Groupe Fortifie Francoise-de-Guise, Feste Leipzig, France
After the Franco-Prussion war of 1870, the Alsace-Lorraine region was annexed into the newly formed German Empire, with the city of Metz forming an important German Garrison Town within the newly created German Empire. Metz played an important strategic military role within the German Empire due to its proximity to France, lead the Germans to build a fortified lines around Metz to supplement the original line of forts that had been constructed by the French before the Franco-Prussian war. The fortifications of Metz formed part of a wider program of fortifications called “Moselstellung”, encompassing fortresses scattered between Thionville and Metz in the valley Moselle. Germany’s aim was to protect against a French attack to take back Alsace-Lorraine and Moselle from the German Empire. The fortification system was designed to accommodate the growing advances in artillery since seen at the start of the 20th century. Based on new defensive concepts, such as dispersal and concealment, the fortified group was to form an impassable barrier for French forces. Throughout the annexation, the garrison around Metz consisted of between 15,000 and 20,000 soldiers, which exceeded 25,000 men at the start of the First World War, gradually becoming the first stronghold of German Reich. The Second fortified belt of Metz composed of Festen Wagner (1904-1912), Crown Prince (1899 – 1905), Leipzig (1907–1912), Empress (1899-1905), Lorraine (1899-1905), Freiherr von der Goltz (1907–1916), Haeseler (1899-1905), Prince Regent Luitpold (1907-1914) and Infantry-Werk Belle-Croix (1908-1914).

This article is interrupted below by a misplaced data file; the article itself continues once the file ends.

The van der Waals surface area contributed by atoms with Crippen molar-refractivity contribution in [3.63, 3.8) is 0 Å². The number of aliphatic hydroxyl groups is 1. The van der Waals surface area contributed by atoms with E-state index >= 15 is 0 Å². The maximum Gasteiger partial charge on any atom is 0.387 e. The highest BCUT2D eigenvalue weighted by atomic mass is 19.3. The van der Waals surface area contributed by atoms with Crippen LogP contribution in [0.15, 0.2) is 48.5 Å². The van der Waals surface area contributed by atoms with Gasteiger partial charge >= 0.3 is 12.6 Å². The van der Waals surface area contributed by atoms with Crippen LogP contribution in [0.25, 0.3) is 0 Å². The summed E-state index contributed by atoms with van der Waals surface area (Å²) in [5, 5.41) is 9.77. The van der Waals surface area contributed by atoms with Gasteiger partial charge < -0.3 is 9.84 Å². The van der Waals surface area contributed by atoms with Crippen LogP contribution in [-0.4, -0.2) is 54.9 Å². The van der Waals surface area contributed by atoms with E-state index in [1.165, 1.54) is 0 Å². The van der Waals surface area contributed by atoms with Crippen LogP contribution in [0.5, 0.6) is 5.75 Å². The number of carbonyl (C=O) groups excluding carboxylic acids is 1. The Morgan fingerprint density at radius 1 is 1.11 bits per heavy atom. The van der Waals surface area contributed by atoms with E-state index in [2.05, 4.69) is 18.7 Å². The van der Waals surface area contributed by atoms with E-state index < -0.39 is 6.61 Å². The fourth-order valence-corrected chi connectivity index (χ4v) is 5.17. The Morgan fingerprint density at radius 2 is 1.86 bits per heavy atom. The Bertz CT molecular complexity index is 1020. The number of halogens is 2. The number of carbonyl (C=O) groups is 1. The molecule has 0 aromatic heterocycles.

Originally built between 1907-1912 by the German Army during the Annexation of the Alsace-Lorraine Region, the entire fortification covered 80 hectares and was equipped with rotating 100mm howitzers. There was also three fortified barracks, and 2 infantry positions for housing approximately 360men to provide local defence. The fort has 12 observation posts and 6 observation turrets and was equipped with three 20hp diesel engines for power. The works are scattered over a very wide area, hidden amongst the natural topography and connected by long underground galleries.
From 1914 to 1918 the fort was not engaged in any fighting and merely served as a German Army outpost. In 1919 after the defeat of the German Army and the signing of the Treaty of Versailles the Germans surrendered the Alsace-Lorraine area, and the fort was occupied by the French Army, who renamed it Groupe Fortifie Francois-de-Guise. The fort once again changed hands, returning to the German Army in 1940 after the occupation of Alsace-Lorraine and its incorporation into the Greater German Reich. During the Battle of Metz in 1944 the fort saw fierce fighting, and the fortification (along with many other Metz Forts) finally surrendered to the advancing Americans in November 1944, with the region falling back under French control. Interestingly the fort continued on in active military use after the Second World War. between 1953 to 1958 it was used as an air defence radar site, after that it it appears to have been used as some sort of radar or communications site before becoming a Cold War Command Post for the Tactical Air Force Region 1. It appears to have been abandoned sometime in the 1980’s going on paperwork and artifacts found inside, however we weren’t able to access all areas as most of the connecting tunnels are flooded to ceiling height. There were lots of paperwork relating to an exercise in 1963. The history of this site is somewhat elusive so if anyone knows more details please get in touch!